CC: There is a lot that goes on to make sure we have a cohesive strategy. I maintain a couple of different processes, my full time job is basically to schedule everything. For example, when it comes to the exhibition positioning process I have to get all of the content producers around the table and work with them coordinate how all of the text is cohesive, making sure that any social media post or website text reflects the same idea. A lot of times this process starts about 2 years ahead of exhibitions. With our content streams we have to look vertically at all of their digital channels on a quarterly basis and then check back in on them on a monthly basis. We also do a stand up meeting at the beginning of each week. At the quarterly you talk about big strategy, going over the main themes (i.e. this year is the year of the woman) so making sure all the online stuff touches the theme. In our monthly meetings we go into deeper detail and then in our weekly check ins we look over really minute details.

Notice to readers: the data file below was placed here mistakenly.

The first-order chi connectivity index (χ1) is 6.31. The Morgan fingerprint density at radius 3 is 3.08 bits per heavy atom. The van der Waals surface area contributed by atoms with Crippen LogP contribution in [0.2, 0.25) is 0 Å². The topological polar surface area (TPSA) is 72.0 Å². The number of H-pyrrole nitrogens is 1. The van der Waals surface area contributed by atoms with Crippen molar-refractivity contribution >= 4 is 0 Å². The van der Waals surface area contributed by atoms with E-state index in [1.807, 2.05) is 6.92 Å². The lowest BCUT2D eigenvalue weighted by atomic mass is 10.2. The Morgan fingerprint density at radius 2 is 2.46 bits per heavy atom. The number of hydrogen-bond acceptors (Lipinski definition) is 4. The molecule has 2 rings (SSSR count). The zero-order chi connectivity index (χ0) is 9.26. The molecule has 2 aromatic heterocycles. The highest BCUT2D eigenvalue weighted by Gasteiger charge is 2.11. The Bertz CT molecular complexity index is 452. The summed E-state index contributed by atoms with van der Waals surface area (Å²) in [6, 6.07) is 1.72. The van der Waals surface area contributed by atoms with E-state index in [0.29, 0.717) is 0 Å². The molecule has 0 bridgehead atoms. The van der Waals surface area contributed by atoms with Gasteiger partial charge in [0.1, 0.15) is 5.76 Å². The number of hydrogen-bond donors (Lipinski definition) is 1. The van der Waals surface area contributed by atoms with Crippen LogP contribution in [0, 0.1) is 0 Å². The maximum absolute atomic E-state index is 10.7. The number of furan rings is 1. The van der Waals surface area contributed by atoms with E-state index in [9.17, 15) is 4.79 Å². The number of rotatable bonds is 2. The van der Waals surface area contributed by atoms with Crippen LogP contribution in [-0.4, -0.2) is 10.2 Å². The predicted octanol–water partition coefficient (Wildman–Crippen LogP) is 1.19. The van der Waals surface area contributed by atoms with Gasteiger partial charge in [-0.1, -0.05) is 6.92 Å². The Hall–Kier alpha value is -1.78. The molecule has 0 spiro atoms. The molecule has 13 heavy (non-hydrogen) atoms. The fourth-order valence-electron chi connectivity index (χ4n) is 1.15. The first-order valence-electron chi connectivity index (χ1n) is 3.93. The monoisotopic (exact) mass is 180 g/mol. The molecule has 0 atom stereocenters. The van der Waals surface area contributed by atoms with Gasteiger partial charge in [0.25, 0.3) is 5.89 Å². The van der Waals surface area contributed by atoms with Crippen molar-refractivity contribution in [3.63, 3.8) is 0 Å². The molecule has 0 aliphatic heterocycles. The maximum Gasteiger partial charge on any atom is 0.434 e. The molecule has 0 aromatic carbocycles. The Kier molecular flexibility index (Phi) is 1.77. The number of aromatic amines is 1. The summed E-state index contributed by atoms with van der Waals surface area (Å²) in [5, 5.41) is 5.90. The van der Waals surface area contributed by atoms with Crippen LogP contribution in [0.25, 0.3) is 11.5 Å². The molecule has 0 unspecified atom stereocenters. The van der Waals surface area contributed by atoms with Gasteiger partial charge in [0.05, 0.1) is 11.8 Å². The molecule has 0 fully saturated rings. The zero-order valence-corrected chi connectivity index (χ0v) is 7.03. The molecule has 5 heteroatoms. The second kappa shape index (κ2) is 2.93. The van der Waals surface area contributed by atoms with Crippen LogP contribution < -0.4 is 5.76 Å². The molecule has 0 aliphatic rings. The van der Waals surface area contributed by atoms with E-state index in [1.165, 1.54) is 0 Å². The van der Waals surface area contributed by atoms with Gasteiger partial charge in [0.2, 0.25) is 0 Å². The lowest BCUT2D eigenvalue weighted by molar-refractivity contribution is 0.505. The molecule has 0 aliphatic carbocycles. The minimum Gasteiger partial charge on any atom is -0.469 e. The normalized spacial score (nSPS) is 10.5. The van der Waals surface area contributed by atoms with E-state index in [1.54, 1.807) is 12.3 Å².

Q: What do you think about open sourced digital strategy, like what the Andy Warhol museum or National Archive has done?